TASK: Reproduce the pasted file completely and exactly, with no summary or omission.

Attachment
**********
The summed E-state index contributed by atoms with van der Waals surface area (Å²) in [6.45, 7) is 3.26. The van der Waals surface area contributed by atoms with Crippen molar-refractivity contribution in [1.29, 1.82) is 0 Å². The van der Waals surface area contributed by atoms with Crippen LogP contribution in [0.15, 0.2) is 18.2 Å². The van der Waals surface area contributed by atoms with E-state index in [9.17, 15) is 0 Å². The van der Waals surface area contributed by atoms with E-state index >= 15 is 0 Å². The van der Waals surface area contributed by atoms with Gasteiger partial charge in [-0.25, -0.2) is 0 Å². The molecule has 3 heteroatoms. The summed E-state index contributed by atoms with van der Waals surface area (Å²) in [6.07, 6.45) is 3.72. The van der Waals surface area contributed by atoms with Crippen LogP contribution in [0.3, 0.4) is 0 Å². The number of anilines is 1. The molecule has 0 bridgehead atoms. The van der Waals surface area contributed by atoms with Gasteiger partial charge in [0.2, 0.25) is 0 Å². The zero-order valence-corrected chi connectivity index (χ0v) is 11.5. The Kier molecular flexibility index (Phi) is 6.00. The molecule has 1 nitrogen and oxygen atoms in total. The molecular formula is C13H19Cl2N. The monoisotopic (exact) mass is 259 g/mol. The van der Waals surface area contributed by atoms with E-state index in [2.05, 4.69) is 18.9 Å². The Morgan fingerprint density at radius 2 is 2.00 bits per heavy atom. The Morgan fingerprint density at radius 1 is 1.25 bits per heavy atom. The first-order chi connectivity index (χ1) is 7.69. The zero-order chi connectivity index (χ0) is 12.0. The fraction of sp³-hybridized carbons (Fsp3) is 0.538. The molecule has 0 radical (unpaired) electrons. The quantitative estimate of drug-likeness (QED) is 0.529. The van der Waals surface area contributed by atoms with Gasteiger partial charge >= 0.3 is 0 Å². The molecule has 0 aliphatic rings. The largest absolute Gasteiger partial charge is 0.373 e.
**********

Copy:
The summed E-state index contributed by atoms with van der Waals surface area (Å²) in [6.45, 7) is 3.26. The van der Waals surface area contributed by atoms with Crippen molar-refractivity contribution in [1.29, 1.82) is 0 Å². The van der Waals surface area contributed by atoms with Crippen LogP contribution in [0.15, 0.2) is 18.2 Å². The van der Waals surface area contributed by atoms with E-state index in [9.17, 15) is 0 Å². The van der Waals surface area contributed by atoms with E-state index >= 15 is 0 Å². The van der Waals surface area contributed by atoms with Gasteiger partial charge in [-0.25, -0.2) is 0 Å². The molecule has 3 heteroatoms. The summed E-state index contributed by atoms with van der Waals surface area (Å²) in [6.07, 6.45) is 3.72. The van der Waals surface area contributed by atoms with Crippen LogP contribution in [0.3, 0.4) is 0 Å². The number of anilines is 1. The molecule has 0 bridgehead atoms. The van der Waals surface area contributed by atoms with Gasteiger partial charge in [0.2, 0.25) is 0 Å². The zero-order valence-corrected chi connectivity index (χ0v) is 11.5. The Kier molecular flexibility index (Phi) is 6.00. The molecule has 1 nitrogen and oxygen atoms in total. The molecular formula is C13H19Cl2N. The monoisotopic (exact) mass is 259 g/mol. The van der Waals surface area contributed by atoms with E-state index in [2.05, 4.69) is 18.9 Å². The Morgan fingerprint density at radius 2 is 2.00 bits per heavy atom. The Morgan fingerprint density at radius 1 is 1.25 bits per heavy atom. The first-order chi connectivity index (χ1) is 7.69. The zero-order chi connectivity index (χ0) is 12.0. The fraction of sp³-hybridized carbons (Fsp3) is 0.538. The molecule has 0 radical (unpaired) electrons. The quantitative estimate of drug-likeness (QED) is 0.529. The van der Waals surface area contributed by atoms with Gasteiger partial charge >= 0.3 is 0 Å². The molecule has 0 aliphatic rings. The largest absolute Gasteiger partial charge is 0.373 e.